Commuters and other drivers feel the impact of Baltimore riots

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As the violence began to play out on live television, many people in Central Pennsylvania who commute to Baltimore for work, or who just pass through the city, watched and wondered what this would mean to them. Pennsylvania resident Bob Cooney got off a cruise ship in Baltimore on Tuesday. He and his wife were using an on-star navigation system to find their way home. However the system wasn’t able to fully download the turn by turn directions because Baltimore was listed as a crisis area. An on-star representative had to talk them through how to get out of the city on the phone.

It's one of many incidents that highlight just just how much of an impact the riots are having. Cooney said the violence takes away from the message of many non violent demonstrators. "It takes from the peaceful protest, they can't get their point across. All the coverage goes to where the riots are. They're going about it all wrong. They really are. If they're dissatisfied with their politicians the time to take care of that is when they vote. Certainly not by tearing their homes and towns apart," said Cooney.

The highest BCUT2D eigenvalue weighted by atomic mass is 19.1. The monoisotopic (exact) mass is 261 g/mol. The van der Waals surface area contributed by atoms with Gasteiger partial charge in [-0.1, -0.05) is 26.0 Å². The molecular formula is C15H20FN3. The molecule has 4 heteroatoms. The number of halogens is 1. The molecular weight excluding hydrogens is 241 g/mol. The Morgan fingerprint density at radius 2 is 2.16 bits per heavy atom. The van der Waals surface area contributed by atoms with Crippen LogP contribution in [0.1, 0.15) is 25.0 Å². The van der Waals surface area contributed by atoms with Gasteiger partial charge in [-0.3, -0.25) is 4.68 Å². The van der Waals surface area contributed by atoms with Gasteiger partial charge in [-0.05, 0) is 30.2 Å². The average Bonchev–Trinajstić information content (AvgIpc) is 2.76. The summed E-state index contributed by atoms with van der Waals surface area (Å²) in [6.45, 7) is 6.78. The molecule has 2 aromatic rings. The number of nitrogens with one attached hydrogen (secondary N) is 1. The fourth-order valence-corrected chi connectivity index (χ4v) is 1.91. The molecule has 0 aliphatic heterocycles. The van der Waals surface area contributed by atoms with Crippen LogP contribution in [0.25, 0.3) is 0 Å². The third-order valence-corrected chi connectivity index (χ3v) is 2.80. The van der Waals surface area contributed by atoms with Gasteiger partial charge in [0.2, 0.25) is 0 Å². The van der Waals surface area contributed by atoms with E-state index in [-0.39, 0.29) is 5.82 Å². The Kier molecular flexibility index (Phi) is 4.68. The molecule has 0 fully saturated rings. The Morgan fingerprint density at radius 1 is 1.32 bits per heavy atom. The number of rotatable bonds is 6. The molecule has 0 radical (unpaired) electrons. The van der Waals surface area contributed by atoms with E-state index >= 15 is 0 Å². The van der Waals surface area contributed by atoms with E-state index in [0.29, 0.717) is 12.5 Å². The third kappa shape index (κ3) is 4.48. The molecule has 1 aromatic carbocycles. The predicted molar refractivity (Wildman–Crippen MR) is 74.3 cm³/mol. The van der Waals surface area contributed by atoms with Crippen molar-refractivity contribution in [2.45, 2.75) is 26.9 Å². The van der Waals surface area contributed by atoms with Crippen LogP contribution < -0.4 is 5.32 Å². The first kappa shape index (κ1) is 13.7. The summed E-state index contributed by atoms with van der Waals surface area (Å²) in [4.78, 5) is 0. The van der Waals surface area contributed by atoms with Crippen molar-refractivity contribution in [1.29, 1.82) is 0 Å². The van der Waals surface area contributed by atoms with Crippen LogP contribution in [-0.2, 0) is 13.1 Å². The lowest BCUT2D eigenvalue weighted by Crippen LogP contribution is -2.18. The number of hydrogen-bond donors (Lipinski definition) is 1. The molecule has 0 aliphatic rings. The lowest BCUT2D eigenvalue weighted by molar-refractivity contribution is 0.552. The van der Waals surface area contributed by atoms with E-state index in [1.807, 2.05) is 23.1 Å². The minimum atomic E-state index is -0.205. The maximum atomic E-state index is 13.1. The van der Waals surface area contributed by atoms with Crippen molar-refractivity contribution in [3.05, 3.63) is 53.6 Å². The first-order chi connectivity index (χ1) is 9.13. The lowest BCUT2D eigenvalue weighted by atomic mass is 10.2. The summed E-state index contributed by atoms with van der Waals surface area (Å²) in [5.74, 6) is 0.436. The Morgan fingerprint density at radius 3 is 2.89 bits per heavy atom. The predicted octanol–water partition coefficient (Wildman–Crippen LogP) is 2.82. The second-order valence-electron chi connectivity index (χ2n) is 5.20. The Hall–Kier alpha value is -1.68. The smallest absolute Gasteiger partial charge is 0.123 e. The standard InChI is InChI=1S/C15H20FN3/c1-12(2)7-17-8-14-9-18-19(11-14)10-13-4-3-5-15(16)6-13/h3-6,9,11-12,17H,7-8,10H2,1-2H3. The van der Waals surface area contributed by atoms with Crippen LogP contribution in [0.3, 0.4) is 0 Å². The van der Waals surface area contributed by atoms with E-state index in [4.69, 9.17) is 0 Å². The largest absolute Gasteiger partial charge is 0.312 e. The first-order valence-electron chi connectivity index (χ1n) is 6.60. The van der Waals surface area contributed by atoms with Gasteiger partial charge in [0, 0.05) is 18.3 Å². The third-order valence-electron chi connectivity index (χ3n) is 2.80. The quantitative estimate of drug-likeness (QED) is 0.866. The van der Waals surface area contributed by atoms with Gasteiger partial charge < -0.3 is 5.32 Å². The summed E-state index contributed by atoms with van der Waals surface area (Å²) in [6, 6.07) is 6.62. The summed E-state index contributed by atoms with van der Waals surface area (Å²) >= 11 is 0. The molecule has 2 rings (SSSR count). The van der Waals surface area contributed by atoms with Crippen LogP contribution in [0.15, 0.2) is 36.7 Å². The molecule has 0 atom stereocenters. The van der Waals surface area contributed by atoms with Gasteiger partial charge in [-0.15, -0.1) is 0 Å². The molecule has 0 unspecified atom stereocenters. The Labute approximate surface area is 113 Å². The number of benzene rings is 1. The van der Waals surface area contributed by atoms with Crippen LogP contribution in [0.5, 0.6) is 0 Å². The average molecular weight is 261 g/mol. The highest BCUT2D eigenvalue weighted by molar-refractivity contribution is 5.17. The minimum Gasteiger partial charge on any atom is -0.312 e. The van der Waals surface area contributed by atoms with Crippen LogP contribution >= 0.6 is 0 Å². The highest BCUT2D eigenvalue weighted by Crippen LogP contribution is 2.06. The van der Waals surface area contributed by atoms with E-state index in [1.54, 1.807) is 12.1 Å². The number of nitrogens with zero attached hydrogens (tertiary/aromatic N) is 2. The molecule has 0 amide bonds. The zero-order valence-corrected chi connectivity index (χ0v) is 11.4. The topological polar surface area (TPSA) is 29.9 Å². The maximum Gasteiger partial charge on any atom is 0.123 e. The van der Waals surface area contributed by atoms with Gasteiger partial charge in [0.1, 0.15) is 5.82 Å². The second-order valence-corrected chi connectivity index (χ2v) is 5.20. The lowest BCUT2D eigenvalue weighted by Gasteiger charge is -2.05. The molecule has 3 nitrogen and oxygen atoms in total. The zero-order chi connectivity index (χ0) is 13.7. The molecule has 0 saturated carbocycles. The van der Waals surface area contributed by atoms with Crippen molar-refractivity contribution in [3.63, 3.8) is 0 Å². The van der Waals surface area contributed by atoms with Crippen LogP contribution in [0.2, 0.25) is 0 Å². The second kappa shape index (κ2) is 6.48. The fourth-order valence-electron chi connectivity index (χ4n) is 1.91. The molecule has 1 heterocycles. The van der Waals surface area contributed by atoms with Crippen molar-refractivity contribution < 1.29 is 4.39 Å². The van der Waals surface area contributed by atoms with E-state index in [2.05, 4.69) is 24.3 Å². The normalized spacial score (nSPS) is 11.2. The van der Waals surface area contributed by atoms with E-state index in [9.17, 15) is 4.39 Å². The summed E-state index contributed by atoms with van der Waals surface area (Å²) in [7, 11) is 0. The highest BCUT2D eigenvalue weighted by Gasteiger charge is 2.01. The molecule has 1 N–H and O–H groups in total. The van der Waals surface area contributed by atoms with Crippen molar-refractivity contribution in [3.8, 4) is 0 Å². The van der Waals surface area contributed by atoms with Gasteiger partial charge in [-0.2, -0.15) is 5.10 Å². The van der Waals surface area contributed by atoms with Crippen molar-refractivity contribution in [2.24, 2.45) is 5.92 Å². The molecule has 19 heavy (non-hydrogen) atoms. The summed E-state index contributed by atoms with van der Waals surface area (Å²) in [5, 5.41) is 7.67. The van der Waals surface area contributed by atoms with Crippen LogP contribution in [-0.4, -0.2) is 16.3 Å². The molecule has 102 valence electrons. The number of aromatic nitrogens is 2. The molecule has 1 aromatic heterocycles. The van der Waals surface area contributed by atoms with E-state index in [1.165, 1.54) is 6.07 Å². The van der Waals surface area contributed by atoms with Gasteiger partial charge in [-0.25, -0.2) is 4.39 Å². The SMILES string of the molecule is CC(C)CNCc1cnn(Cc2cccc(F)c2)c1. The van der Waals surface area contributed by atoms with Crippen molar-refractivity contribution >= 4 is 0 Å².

Many others we spoke with shared Cooney's perspective. Some said they wished police had arrested more of the rioters last night.

Another driver, Deborah Dull, lives in Maryland and worked at a bank in Baltimore for more than a decade. She said the peaceful demonstrations that have been occurring for several days have been erased by the violence. Many others we spoke with have said they think the rioters are criminals looking for an excuse to steal. Dull also said that the focus needs to stay on Freddie Gray, and that we need to give it time for his death investigation to run its course.

Dull also said that the rioters are disobeying Freddie Gray's family. "It's going to detract from getting the truth. We don't want people hurt, black white or purple it doesn't matter. The point is that they are taking away from the main focus. The family did not want all of this. That's what people need to realize, that they do not approve," said Dull.

On Monday night the Gray family's attorney said that his family is calling for an end to the violence and hopes that anyone angry about his death can express themselves with peaceful protests.